God is real and alive. When we take the time to sit before Him and wait on Him, we will begin to feel the joy of basking in His presence.
Are you feeling weak and worn down today? Have the worries in your life and for the people whom you love become a burden to you? Go to your Father and tell Him about it. Give Him thanks and praise today for all the blessings that He has given you.
God is already in your future, knowing where you’re going, waiting to spend time with you and to renew you. He says, “Come to Me all you who labor and are heavy laden and I will give you rest” (Matthew 11:28). Spend time with Him. He will tell you great things and give you strength for the day.
There I was, minding my own business, walking with my husband to a restaurant to celebrate our 19th anniversary, and the next thing I knew, I had pigeon poop in my hair.
We were out the night before our anniversary, because, on our actual anniversary, my husband took our son, his best friend, and two other guys to Six Flags for the day.
As many of our friends and family members already know, this is not the least romantic thing my husband has done on our anniversary. That would be the year he planned to go to Mets game with 10 guys from church, found out the game was on the day of our anniversary, then bought the tickets anyway.
They got rained on though, so I feel like karma was on my side.
This year, the kids jaunted off to Shake Shack with their godparents, and my husband and I drove to Jackson Heights, an area of Queens that makes understatements of the terms “urban density” and “diversity.” We parked and walked several blocks towards a small second-floor restaurant that serves Thai hotpot – all you can eat within ninety minutes (there are overage charges). It was while we were standing at a corner under the elevated 7 line tracks, waiting for a light to change, that a pigeon left me a present.
I can’t remember the last time I was pooped on. By a bird, anyway. I remember loads of times (pun intended) I was pooped on by a kid. Mostly by my own, although just last week the neighbors’ newborn leaked all over me.
I’m not really sure why, of all days, a pigeon singled me out on my 19th anniversary, but I am hopeful that was not a portent of things to come. Although, didn’t getting pooped on by birds get Diane Lane her own villa in Under the Tuscan Sun?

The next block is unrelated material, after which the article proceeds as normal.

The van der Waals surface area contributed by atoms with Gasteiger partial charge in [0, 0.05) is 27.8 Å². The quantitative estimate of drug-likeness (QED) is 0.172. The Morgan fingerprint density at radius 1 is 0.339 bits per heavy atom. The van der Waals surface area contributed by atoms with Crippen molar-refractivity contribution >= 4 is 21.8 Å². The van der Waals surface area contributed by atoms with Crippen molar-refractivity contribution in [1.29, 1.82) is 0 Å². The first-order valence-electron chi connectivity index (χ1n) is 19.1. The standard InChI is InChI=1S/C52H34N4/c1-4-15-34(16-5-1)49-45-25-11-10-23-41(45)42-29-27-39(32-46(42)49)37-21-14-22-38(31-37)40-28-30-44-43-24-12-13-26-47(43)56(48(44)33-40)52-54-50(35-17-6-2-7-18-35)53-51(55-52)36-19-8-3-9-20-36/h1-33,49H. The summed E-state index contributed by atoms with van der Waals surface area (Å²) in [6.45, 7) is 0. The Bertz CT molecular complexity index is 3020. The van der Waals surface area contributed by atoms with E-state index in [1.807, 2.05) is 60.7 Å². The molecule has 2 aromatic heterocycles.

Please, can I have my own villa?
No villa materialized, but we did have a great evening together, once I scraped and washed everything out of my hair and hands in the restaurant bathroom, then dolloped on some hand sanitizer for good measure.
The restaurant we chose, Jaew Hon NY, was eclectically and colorfully decorated with light fixtures made of umbrellas and colanders and a painting of the recently deceased, beloved Thai King Bhumibol Adulyadej.
It was a family-friendly spot, with several families with babies and young children crowded into the narrow space. (As the night progressed, the crowd shifted to adults.) Many of the babies and toddlers were vociferously not enjoying themselves, and no one seemed to mind. They were also sitting mystifyingly close to the in-table heating elements.
The heating elements turned out to be (mostly) child-safe inductive heating surfaces that stayed cool while keeping the broth inside the hotpots boiling at a consistent 390 degrees. From what my humanities-tilting brain can tell from a quick perusal of some diagrams on Google, induction heating works through magnets and, um . . . magic?
Regardless, I came away wanting an inductive cooker for our apartment, because turning on a stove during an NYC heat wave is akin to using a blowtorch in hell.
If you’re not familiar with hotpot, it’s found in many Asian cultures. In Japan, it’s called shabu shabu, a name that Wikipedia informs me may be an onomatopoetic representation of the sounds made by cooking and stirring. It consists a variety of vegetables, meats, fish, dumplings, tofu products, and noodles that you cook in boiling broth right at your table. According to the Thai friend who recommended this restaurant, Thai hotpot is distinguished from Chinese hotpot by its dipping sauces and broths, all made with Thai spices like Thai basil (spicier than the Italian variety), lemongrass, and galangal (related to ginger).
For our hotpot, we ordered marinated beef, thin-sliced beef, squid, and shrimp, then chose items from the fresh bar: several kinds of mushrooms, bok choy, Thai basil, squash slices, eggs, tofu, tofu skin, pork and shrimp dumplings.
The shrimp came with heads intact. I made my husband deal with them. I don’t like it when my food stares at me with its bulgy, beady, pleading eyes. Or with any eyes, for that matter.
We finished off the evening in Astoria Park, looking out at the Manhattan skyline through the lattice of the 59th Street Bridge and eating Talenti Almond Coconut Chocolate Gelato with plastic spoons.
For a night that started with getting pooped on, it wasn’t all that bad. I’d spend another 19 years like this.
Jacob favored Joseph the most among his sons, making him the envy of his brothers. Joseph had dreams of ruling over his father and brothers, which only increased his brothers’ hatred. They nearly killed him before selling him into slavery in Egypt.
Joseph’s plight is vividly described in Psalm 105: 18: “His feet were hurt with fetters, his neck was put in a collar of iron.” What would become of his dreams, now that he was a slave, helpless and far from home?